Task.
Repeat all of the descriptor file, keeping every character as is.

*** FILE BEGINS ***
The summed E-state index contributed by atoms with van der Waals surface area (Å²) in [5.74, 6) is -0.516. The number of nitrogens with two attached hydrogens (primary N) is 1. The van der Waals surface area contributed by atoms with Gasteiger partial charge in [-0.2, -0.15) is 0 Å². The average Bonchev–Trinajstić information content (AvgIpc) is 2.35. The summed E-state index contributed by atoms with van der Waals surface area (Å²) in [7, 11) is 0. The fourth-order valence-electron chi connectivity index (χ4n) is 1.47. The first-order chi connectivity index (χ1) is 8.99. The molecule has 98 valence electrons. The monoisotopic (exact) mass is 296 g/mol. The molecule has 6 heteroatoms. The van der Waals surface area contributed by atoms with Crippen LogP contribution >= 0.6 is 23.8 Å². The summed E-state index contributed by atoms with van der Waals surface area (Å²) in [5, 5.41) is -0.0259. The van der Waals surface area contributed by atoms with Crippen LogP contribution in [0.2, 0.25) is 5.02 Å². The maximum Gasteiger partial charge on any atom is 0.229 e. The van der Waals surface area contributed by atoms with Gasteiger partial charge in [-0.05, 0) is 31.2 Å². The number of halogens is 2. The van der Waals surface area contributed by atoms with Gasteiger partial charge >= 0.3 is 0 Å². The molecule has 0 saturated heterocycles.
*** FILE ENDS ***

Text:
The summed E-state index contributed by atoms with van der Waals surface area (Å²) in [5.74, 6) is -0.516. The number of nitrogens with two attached hydrogens (primary N) is 1. The van der Waals surface area contributed by atoms with Gasteiger partial charge in [-0.2, -0.15) is 0 Å². The average Bonchev–Trinajstić information content (AvgIpc) is 2.35. The summed E-state index contributed by atoms with van der Waals surface area (Å²) in [7, 11) is 0. The fourth-order valence-electron chi connectivity index (χ4n) is 1.47. The first-order chi connectivity index (χ1) is 8.99. The molecule has 98 valence electrons. The monoisotopic (exact) mass is 296 g/mol. The molecule has 6 heteroatoms. The van der Waals surface area contributed by atoms with Crippen LogP contribution >= 0.6 is 23.8 Å². The summed E-state index contributed by atoms with van der Waals surface area (Å²) in [5, 5.41) is -0.0259. The van der Waals surface area contributed by atoms with Crippen LogP contribution in [0.2, 0.25) is 5.02 Å². The maximum Gasteiger partial charge on any atom is 0.229 e. The van der Waals surface area contributed by atoms with Gasteiger partial charge in [-0.05, 0) is 31.2 Å². The number of halogens is 2. The van der Waals surface area contributed by atoms with Gasteiger partial charge >= 0.3 is 0 Å². The molecule has 0 saturated heterocycles.